MergeSort belongs to the group of recursiv dividing algorithms. The input list of data records is simply divided into two sublists and the algorithm calls itself again for both sublists. When on a certain recursion level there is only one element in the list, the subroutine returns with a sorted list (in this case one element long). On any return level two sorted sublists are merged and a sorted list is returned. Merging is done in a simple way: there is a pointer to the beginning of the first list and another one to the beginning of the second list. Now the key values are compared and the record with the smaller value goes into the resulting list and the pointer is increased. If one of the sublists is empty, all the elements of the other list can be copied without any additional compare operation to the result.
With a little trick MergeSort can be made stable. First thing is that all records being nearer to the beginning of a list go into the first sublist. Then, when during the merge operation records with identical key values are found, the record of the first sublist goes into the sorted result. In this way the records with identical key value will be in the same order as in the original list.
The time necessary to divide a list into two sublists can be neglected. So we need to make an estimate, how many compare operations and swaps are necessary.
Since the list is divided into two (more or less) equal sublists, the number of recursion levels is given by
- L = lg2(n)
On each recursion level the keys are compared with each other during the merge. When there are two sublists with ten records each and they are evenly distributed, 19 compares are necessary to get the resulting list. For making maths easier we assume that 20 compares have to be done. As a result we can calculate n compare operations and n moves on each recursion level. The average time necessary for a sort can be estimated with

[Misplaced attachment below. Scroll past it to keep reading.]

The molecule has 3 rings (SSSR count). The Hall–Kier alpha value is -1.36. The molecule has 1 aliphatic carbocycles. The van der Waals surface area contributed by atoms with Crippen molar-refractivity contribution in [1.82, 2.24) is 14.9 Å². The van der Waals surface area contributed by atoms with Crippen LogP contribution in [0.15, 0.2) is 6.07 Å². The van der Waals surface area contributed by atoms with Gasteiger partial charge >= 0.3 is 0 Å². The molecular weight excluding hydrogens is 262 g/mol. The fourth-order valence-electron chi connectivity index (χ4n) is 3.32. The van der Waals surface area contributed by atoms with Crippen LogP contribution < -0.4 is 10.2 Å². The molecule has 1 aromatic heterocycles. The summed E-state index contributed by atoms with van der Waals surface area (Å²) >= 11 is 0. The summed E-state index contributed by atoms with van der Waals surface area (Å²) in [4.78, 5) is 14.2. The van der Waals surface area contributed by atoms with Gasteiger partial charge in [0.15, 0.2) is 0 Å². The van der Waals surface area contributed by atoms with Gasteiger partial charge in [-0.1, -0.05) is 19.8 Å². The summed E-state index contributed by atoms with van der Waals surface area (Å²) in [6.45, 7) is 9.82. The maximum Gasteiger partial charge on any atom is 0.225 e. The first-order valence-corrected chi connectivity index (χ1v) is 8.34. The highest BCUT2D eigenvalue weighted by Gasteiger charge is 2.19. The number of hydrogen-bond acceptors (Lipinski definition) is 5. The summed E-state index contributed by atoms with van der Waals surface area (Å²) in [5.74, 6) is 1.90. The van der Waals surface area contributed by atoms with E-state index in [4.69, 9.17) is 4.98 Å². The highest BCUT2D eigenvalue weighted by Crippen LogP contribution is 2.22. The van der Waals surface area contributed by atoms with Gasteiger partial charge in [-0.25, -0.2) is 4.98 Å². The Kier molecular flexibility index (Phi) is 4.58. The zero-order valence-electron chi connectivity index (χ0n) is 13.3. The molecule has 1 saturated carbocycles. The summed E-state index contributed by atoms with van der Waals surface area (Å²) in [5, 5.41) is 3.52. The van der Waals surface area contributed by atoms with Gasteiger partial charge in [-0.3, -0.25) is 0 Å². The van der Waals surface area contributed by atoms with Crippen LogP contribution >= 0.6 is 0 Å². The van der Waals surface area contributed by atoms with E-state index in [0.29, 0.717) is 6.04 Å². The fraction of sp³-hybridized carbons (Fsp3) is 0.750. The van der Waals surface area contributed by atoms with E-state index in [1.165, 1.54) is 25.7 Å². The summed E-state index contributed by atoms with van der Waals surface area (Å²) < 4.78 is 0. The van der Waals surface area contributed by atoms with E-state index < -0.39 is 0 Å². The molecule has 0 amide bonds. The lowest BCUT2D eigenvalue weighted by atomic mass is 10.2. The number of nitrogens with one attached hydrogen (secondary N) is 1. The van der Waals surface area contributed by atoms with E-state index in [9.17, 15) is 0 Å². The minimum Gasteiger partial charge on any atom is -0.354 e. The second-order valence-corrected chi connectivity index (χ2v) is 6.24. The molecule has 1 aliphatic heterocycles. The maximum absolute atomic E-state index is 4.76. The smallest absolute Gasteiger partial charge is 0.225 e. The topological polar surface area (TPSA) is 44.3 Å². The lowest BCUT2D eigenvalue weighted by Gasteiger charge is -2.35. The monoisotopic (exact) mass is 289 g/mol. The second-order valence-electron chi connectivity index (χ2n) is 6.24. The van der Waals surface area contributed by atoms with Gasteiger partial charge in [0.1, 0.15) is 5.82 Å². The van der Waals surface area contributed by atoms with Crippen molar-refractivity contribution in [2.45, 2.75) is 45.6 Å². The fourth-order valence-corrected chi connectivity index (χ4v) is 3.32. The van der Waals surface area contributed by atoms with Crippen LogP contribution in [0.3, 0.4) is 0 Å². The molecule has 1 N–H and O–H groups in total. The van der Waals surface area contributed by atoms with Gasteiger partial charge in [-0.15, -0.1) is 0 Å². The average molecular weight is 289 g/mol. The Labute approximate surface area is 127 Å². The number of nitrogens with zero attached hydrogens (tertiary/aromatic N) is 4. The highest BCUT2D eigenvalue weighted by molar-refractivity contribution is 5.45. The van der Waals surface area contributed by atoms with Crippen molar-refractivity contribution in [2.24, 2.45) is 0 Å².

- T = F * n * lg2(n)
where F is a constant reflecting the implementation. If MergeSort is used without any additions, this estimate is correct for the worst case as well. There is a best case situation when the input list is allready sorted. Then, when merging the sublists, one sublist is copied completely to the result before any record of the other sublist is moved. Then only half of the compare operations are necessary but still all move operations. Since normally a move operation takes much more time than a compare operation, the difference will not be of importance.
There is a nice trick to speed up sorting when the input list is near to sorted. When generating the sublists the key data are checked for so called runs, sequences of already sorted records. These sequences are not subdivided. As a result the best case timing when checking for runs is
- T = G * n
where G is a constant reflecting the implementation.
We start with this input list
and split it into two lists.
Now we split list L2 into two lists.
List L4 is still too long and we split it.
The two lists can not be split again, we merge them to form the sorted list 4.
Now list 4 and 5 can be merged in order to form the sorted list 2 again
We split list 3
These lists can not split again, so we merge them to form sorted list 3
Now list 2 and 3 can be recombined to form the sorted list 1.